An out-of-sight approach to ant baiting

By

|

June 22, 2021

By

June 22, 2021


PHOTO: COURTESY OF, AND COPYRIGHTED BY, GENE WHITE, PMIMAGES@EARTHLINK.NET

PHOTO: COURTESY OF, AND COPYRIGHTED BY, GENE WHITE, PMIMAGES@EARTHLINK.NET

Household ants are the No. 1 nuisance pest encountered by consumers.

In a survey conducted by the Professional Pest Management Alliance (PPMA) in 2012, 100 percent of the pest management firms surveyed reported they had performed ant management services in the past year. These findings are no surprise, as ants continue to be one of the most common causes of callbacks in the pest control industry.

Many customers have learned from experience that it’s a mistake to ignore even a few ants, since worker ants will quickly recruit others if a source of food is located. A few ants can quickly turn into a full-blown infestation.

When using ant baits, manage expectations by explaining to customers how they work to control an ant colony. Describe the time-consuming process of how ants feed on a slow-acting bait, and how they then carry the bait back to other members of the colony. This will temper your customers’ urge to call whenever they see ants visiting a bait station or application site.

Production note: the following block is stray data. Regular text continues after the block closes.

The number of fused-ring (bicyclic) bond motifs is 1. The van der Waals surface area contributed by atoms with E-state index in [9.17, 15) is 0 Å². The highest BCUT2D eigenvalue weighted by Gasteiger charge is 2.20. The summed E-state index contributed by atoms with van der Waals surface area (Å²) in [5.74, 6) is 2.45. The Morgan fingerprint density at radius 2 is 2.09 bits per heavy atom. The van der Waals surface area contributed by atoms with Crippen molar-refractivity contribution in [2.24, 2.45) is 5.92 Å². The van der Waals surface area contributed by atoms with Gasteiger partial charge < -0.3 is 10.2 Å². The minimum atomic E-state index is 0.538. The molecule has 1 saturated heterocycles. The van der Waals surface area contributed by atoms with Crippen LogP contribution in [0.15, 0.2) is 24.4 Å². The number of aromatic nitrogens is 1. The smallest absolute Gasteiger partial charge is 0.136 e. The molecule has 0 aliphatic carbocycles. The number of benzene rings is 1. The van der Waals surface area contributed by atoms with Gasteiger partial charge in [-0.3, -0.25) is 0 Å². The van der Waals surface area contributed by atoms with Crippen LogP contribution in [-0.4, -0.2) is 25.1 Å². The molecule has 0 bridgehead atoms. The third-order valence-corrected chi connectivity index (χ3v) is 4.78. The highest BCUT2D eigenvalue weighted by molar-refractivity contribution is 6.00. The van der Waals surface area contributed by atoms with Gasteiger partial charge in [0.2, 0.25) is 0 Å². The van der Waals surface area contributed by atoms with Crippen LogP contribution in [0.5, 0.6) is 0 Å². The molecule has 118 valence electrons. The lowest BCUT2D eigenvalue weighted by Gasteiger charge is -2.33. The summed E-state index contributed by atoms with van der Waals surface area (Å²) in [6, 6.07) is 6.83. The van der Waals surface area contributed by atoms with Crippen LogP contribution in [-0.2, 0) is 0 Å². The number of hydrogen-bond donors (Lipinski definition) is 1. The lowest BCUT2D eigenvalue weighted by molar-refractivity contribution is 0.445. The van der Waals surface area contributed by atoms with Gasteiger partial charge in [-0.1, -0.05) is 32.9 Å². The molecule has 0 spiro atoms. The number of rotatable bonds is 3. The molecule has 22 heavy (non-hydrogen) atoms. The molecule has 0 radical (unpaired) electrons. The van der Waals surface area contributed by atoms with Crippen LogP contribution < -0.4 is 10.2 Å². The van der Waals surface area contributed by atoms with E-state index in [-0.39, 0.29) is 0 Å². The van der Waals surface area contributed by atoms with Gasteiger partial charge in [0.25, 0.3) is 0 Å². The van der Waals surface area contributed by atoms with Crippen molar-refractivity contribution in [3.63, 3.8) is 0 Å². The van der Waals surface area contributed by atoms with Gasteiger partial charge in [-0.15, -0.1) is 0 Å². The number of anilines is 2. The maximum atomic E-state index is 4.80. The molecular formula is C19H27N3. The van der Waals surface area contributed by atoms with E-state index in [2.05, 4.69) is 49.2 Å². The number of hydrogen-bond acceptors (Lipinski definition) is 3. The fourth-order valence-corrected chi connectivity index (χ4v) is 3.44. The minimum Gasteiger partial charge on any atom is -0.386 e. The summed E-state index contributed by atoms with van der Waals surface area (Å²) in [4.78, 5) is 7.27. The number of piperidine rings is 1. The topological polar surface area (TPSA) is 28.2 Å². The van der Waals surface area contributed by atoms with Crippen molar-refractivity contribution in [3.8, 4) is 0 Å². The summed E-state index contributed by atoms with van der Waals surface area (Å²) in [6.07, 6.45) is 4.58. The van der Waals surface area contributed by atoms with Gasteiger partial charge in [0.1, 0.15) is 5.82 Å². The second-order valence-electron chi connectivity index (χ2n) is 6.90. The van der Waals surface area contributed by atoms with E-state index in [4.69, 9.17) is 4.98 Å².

To enhance this approach, though, also try making “out-of-sight” bait placements. Labels often require baits to be placed into cracks, voids or other inaccessible areas to limit non-target exposure. But from a customer satisfaction perspective, you need to do more.

When selecting bait placement sites, first determine which direction the ants must travel to get to their nest. Your goal should be to place the bait as close to the nest site as possible. Ants carrying food are heading to the nest: Observe and follow them before placing baits.

For example, don’t make worker ants carry baits from a crack on one side of the kitchen, across the counter and to another crack through which they travel to the nest. Rather, get your bait to the ants as efficiently as possible so they will spend less time traveling through your customers’ homes during the management process — and customers will be less likely to encounter these pernicious pests.

About the Author

Dr. Jim Fredericks

You can reach Dr. Fredericks, VP of technical and regulatory affairs for the National Pest Management Association (NPMA), at jfredericks@pestworld.org.

Leave A Comment

Comments are closed.